• Increased emphasis on presentation as retailer seek to maximize sales out of existing square footage.
    • Two basic types of merchandise presentation:
      • On-shelf merchandising
        • The display of merchandise on counters, racks, shelves, and other fixtures throughout the store
      • Visual merchandising
        • The artistic display of merchandise and theatrical props used as scene-setting decoration in the store.
        • Typically not shoppable, but impacts affect and accessorization
          • Another example of how retailers can offer service without people – helps customers know what to buy
on shelf merchandising
On-shelf Merchandising
  • “Shopping is a ‘contact’ sport”
      • Fixtures must not only present merchandise attractively, but also display in such a way that it’s easy to understand and is accessible.
    • It must also:
      • Be easy to maintain by the staff, as well as the customer
      • Eliminate any fear in the customer to actually touch because of fear of damaging the product or themselves
planning fixtures and merchandise presentation2
Planning Fixtures andMerchandise Presentation
  • General Rule of Thumb:
    • “Match the fixture to the merchandise, not the merchandise to the fixture.”
    • Three categories of store fixtures:
      • Hardline fixtures
        • Examples: Gondola, tables, bins, flat-base deck
      • Softline fixtures
        • Bulk or capacity fixture
          • Examples: Straight rack and Round rack (both sleeve-out)
        • Feature fixture
          • Example: Four-way rack (face-out presentation)
      • Wall fixtures
merchandise presentation and likely customer affect price image
Merchandise Presentation andLikely Customer Affect & Price Image
  • Methods of merchandise presentation:
    • Shelving
    • Hanging
    • Pegging
    • Folding
    • Stacking
    • Dumping
store design
Store Design
  • Overall goal is to create a desirable ambience
    • A function of at least four different factors:
      • Storefront design
      • Interior design
      • Lighting design
      • Sounds and smells
storefront design
Storefront Design
  • All successful retailers will have storefronts that are:
      • Noticeable
      • Memorable
      • Easily identifiable
    • Includes not only the store front décor, architecture, and building materials, but also window displays and any advertising
    • Poor performance here will dramatically lessen one’s overall traffic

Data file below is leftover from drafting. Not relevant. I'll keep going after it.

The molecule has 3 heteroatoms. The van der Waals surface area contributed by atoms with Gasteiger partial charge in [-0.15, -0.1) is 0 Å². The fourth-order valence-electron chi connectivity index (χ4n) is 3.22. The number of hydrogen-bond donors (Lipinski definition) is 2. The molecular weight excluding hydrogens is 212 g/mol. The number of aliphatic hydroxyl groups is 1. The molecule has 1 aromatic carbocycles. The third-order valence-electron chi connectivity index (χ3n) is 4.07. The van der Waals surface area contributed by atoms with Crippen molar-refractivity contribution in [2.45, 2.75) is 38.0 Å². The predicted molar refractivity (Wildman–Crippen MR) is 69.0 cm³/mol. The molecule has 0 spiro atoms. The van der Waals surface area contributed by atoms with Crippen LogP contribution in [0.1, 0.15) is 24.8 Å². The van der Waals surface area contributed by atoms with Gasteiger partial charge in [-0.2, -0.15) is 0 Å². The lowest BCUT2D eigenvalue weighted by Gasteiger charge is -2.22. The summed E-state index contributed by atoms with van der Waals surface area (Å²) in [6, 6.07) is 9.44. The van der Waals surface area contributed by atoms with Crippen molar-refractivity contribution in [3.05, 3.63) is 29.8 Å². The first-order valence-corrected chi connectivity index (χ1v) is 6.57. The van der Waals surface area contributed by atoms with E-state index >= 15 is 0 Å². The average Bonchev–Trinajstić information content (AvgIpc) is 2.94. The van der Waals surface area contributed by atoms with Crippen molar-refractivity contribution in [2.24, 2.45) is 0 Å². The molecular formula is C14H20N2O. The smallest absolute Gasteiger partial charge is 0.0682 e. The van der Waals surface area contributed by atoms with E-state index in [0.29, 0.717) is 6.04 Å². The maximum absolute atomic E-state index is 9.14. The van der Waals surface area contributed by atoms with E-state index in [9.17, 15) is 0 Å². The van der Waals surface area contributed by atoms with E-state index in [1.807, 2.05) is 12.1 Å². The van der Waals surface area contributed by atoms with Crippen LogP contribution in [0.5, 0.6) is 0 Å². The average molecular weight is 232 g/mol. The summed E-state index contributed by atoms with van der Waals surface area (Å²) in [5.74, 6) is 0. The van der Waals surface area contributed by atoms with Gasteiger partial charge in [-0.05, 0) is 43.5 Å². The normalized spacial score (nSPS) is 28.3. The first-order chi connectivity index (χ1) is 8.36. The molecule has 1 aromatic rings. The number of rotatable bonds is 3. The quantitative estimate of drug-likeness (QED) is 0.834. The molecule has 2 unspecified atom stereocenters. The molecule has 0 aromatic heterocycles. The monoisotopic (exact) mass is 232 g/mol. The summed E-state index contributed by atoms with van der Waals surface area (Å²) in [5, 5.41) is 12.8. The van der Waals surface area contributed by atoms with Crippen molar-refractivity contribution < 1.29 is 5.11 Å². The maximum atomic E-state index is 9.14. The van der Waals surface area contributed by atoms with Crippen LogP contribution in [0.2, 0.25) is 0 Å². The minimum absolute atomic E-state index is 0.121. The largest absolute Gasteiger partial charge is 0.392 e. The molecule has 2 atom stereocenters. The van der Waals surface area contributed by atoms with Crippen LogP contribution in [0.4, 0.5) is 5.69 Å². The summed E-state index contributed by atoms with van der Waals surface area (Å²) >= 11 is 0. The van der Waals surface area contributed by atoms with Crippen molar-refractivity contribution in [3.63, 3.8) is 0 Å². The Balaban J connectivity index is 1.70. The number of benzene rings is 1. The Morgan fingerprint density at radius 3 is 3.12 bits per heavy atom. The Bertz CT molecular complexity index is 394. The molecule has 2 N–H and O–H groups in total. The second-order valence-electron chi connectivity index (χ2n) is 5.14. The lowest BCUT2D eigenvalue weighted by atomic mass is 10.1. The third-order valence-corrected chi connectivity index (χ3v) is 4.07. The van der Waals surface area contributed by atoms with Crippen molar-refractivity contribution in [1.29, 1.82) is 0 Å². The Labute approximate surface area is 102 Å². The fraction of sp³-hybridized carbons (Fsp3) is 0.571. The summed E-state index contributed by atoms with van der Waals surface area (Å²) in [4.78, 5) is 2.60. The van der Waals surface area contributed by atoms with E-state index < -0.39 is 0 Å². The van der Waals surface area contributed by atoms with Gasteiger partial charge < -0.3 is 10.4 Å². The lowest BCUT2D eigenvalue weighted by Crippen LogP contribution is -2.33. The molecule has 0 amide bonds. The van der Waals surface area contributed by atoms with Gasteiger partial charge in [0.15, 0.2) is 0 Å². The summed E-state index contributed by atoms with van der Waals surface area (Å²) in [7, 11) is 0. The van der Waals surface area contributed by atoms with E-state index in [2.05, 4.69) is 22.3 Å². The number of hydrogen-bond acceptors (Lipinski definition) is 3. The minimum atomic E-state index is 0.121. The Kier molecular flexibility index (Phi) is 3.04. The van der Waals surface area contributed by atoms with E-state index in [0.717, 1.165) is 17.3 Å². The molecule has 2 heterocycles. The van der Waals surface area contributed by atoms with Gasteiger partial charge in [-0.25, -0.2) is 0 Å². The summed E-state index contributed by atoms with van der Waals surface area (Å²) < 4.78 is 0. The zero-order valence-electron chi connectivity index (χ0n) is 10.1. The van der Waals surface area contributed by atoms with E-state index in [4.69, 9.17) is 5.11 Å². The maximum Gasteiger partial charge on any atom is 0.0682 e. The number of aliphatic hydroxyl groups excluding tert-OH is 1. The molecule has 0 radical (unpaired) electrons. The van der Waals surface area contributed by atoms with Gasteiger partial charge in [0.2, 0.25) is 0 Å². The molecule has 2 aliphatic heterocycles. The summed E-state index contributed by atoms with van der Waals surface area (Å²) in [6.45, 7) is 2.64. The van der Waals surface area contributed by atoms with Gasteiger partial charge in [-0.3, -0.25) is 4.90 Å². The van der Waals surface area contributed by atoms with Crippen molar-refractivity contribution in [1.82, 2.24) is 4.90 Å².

interior design
Interior Design
  • Focuses on two general elements:
    • Finishes applied to surfaces
      • Flooring – Marble, wood, paint/stain, bare
      • Wall coverings – color, sheen, texture, and fabrics/materials
    • Architectural shapes
      • Archways
      • Ceilings – vaulted versus fully-exposed
      • Staircases
      • Sunken floors
lighting design
Lighting Design
  • Lighting can greatly impact store sales; yet not always in a positive way.
    • Bright lighting
      • Pushes for customers to handle merchandise which may increase conversion
        • May suggest a discount-store image, particularly for fashion
    • Lighting to dissuade “undesirables”
    • Contemporary lighting design requires an in-depth knowledge of electrical engineering and the effect of light on color and texture.
sound smell design
Sound & Smell Design
  • Total Sensory Marketing
    • Effective design appeals to four of the five human senses
      • Sight, Hearing, Smell, and Touch
    • The “Decompression Chamber”
    • While “sight” may the focal point, “smell” is believed to be most highly linked to memory and emotion.
      • Examples: Nike & old shoes; Disney & baked cookies
    • Sound can affect shopping speed
visual communications
Visual Communications
  • 5 General Areas of Visual Communication:
    • Name, Logo, and Retailer Identity
    • Institutional signage
    • Directional, Departmental, and/or Category signage
    • Point-of-Purchase (POP) signage
    • Lifestyle Graphics
what you should have learned chapter s learning objectives
What You Should Have Learned…Chapter’s Learning Objectives
  • The elements of a store’s environment & its two primary objectives.
  • The steps involved in planning the store.
  • How various types of fixtures, merchandise presentation methods & techniques, and the psychology of merchandise presentation are used to increase the productivity of the sales floor.
  • Why store design is so important to a store’s success.
  • The role of visual communications in a retail store.